You will be taught through diverse methods including lectures, seminars, small discussion groups and film screenings. For each module, you will typically have one or two lectures and a seminar each week, along with a number of additional events such as workshops on research and study skills, learning groups, and introduced film screenings. Lectures are designed to introduce you to important debates and contexts for understanding an author or filmmaker's work. Weekly seminars, in which a tutor leads a small group of students in discussion, will allow you to explore a text or topic in depth.
You will also have the opportunity to gain practical filmmaking experience in the Film Production module in your second year.
For your third year dissertation you receive one-to-one tuition across the term from a tutor with an interest in your chosen subject.
Modules are assessed by a combination of essays, exams, reviews and presentations. You will complete a 10,000 word dissertation project in your third year.
You will have regular meetings with your personal tutor to discuss progress in your studies. Your personal tutor will also provide a sympathetic ear for all matters of personal concern, whether they be academic, financial, housing, career or social issues.
When not attending lectures, seminars or other timetabled sessions you will be expected to continue learning independently through self-study. Typically, this will involve reading journal articles and books, watching films, working on individual and group projects, undertaking research in the library, preparing coursework assignments and presentations, and preparing for exams. To help with your independent learning, you can access the Library and our social study spaces in halls of residence.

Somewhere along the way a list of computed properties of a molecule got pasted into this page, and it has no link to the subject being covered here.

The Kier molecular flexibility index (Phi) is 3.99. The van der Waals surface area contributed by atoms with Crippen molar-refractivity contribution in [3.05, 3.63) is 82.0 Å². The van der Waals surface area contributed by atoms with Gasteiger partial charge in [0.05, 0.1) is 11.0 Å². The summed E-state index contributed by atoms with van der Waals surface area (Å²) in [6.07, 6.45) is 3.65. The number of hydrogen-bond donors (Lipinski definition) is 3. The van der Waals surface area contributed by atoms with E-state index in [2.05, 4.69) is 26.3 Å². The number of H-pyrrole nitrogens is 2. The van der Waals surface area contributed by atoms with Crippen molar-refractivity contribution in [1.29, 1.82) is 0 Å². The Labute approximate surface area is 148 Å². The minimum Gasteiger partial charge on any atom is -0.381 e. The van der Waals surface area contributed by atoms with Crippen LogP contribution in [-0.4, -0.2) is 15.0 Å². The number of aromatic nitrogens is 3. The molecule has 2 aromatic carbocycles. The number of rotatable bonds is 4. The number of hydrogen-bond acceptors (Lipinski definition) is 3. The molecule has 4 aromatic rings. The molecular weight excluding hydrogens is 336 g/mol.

Your contact hours will depend on the option modules you select. You can see details of the contact hours on individual module pages.
Our Student Learning Development Team provides help in the following areas:
- study and exam skills
- academic writing
- numerical data skills
- referencing sources
Our AccessAbility Centre offers support and practical help for students with dyslexia or other specific learning difficulties, including physical, mental health or mobility difficulties, deafness, or visual impairment.
You will be taught by an experienced teaching team whose expertise and knowledge are closely matched to the content of the modules on the course. PhD research students who have undertaken teacher training may also contribute to the teaching of seminars under the supervision of the module leader. Our teaching is informed by the research we do. You can learn more about our staff by visiting our staff profiles in Film Studies and our staff profiles in Media Studies.